News is created over lunch.
|"Breaking news!" the red-head exclaimed as she dropped her purse onto the middle of the starchy tablecloth. "I'm going to Greece!" She fell into the empty chair.
Opposite her, a woman with bobbed blonde hair laid her book aside and said, "For real?"
"No!" The red-head laughed. "I couldn't afford to go to Greece even if I wanted to! Besides, I've heard it's filthy. But it's what I've decided to tell Chuck and David and the rest of the gang."
A green-aproned waiter decided that her appearance was the signal to begin serving. He stepped up and without seeming to nudged the purse aside to set a basket of dinner rolls beside the centerpiece. He then filled the women's water glasses.
"So is it supposed to be a vacation?" the blonde asked. Like her friend, she appeared to be in her mid-thirties.
"No, it's consulting work. Isn't it wicked? I've been hired as a consultant by a film company. They're making a miniseries about the Greek War of Independence, and I'm going on location to consult!" She laughed, showing her teeth.
"It sounds incredible," said the blonde.
"In what sense?"
"In every sense. Are you really telling people—?"
"I told David just now. I went into the department to check my mailbox, and he came creeping out to ask if I'd found a new position yet. I just popped out with it. 'I'm going to Greece to do some consulting work on a miniseries.' You should have seen his face!"
"Mm. So how did you find this job?"
"I think it must have been an old college roommate. She— Or he. Maybe I should tell them it's an old boyfriend. I think he's trying to respark something between us, he's been waiting forever for me, and—"
"That also sounds incredible."
"Well, I couldn't have just read it somewhere and applied! Something like this has to be chance or serendipity." She picked up a menu and glanced over it. "And I'm telling you now so that if anyone asks you—"
"Alright, that's what I'll tell them if I'm asked. When do you have to be out of your office?"
"Day after tomorrow. Chuck's being a real prick about it, too, he— Oh, did I tell you I flipped him off the other day?"
"Yes! I was stopped in front of the Frostee, and I looked over and— God, it seems like he's around every corner I turn these days."
"It's a small town."
"A small university town. They're the worst, right? Universities are like small towns anyway, and when you stick one inside another— But I was telling you I flipped Chuck off. He was standing on the corner waiting to cross, wearing that dumb expression he gets on his face when he's try to remember, like, how many Russian czars were named Feodor, and I just flipped him off."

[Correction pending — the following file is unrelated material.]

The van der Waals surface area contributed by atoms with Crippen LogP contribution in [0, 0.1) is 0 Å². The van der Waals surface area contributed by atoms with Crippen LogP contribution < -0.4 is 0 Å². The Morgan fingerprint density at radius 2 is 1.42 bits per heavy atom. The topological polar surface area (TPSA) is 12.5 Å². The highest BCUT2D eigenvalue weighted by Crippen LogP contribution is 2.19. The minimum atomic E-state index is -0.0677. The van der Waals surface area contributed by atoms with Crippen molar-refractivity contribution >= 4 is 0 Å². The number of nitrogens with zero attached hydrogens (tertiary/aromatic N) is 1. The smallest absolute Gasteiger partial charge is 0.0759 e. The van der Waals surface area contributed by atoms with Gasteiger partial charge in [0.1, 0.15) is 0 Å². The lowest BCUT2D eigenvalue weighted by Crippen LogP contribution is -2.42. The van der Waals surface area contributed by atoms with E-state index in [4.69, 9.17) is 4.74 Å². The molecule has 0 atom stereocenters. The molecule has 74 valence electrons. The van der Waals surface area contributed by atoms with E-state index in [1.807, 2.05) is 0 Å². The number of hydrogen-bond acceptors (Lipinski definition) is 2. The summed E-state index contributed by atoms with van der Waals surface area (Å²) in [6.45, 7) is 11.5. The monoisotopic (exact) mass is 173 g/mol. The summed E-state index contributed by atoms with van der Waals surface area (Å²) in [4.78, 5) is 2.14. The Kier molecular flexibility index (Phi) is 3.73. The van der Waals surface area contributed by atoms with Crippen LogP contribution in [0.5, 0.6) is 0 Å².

"Did he see you?"
"No, I had the air conditioner running."
"Was he coming out of the Frostee?"
"No, I think he was coming from Butler's. He had a small sack with him and it looked like it had some books in it. Oh, what's that you're reading?" Without asking for permission, the redhead picked up her friend's book and read the cover aloud. "The Fool on the Hill. That could be Chuck's biography!" She dropped it—a heavy hardbound of several hundred pages—back on the table with a thump. "So who's the fool on the hill?"
"Thaddeus Gascoyne. It's a biography."
The redhead's eyes popped. "Not another biography of Thaddeus Gascoyne! That's the fifth this decade, right?" Her laugh escaped through her teeth with a hiss. "By the way, who's—?"
"Some nineteenth-century abolitionist-poet, a friend of Emerson and Wilmot." The blonde looked abashed. "I never heard of him either, but my own chair suggested I review it."
The redhead spun the book around to study the cover. She snorted as she tapped it. "So I wonder who she's sleeping with that she got a book contract with—?" She lifted the book to examine its spine. "Oh God!" she chortled. "Oklahoma Press?"
"Well, it's a living."
"Not much of one! Not if you have to work for Oklahoma Press, or have to write books on abolitionists no one's ever heard of!"
They fell quiet. After a minute, the redhead glanced around the restaurant with a querulous expression. Then, with a start, she seemed to notice the basket of rolls for the first time, and she plucked one up and broke it open.
"It's one of the cable channels," she said in a distracted way. "One of those nature-slash-documentary-slash-history channels. But one that no one's ever heard of."
"That's financing this miniseries I'm consulting for. It's a multinational thing, there's a British and a French and an Italian company, but it's the American cable channel I'm—"
"Is there a Greek one in there?"
"Oh, I suppose so. That's what I'll say if I'm asked. 'I suppose so'." She tore open a butter packet. "But you know, I'm just there to consult and collect a paycheck, I don't pay attention to the business side."
"They'll believe that at least."
"I don't care if they believe any of it!" she said with a sudden, wild fierceness. She wiped the butter across the soft center of the roll and muttered some filthy words. "I almost hope they don't!"
The waiter came up and quietly asked if they were decided yet. Both women ordered salads. The blonde also ordered a sparkling water, while the redhead ordered a whiskey sour. They began talking about plans to go sailing that weekend on a nearby lake, for the weatherman was promising seasonable temperatures.
Meanwhile, a man had been listening to them at another table. Eventually his frown cleared up, replaced by an expression of relief.
Oh! he thought. Her car has tinted windows. That's why whoever couldn't see her. And she had the windows up because she had the air conditioner running.
Co-Winner of "The Writer's Cramp" for 3-19-21
Prompt: breaking news, fool on the hill, around every corner, waiting forever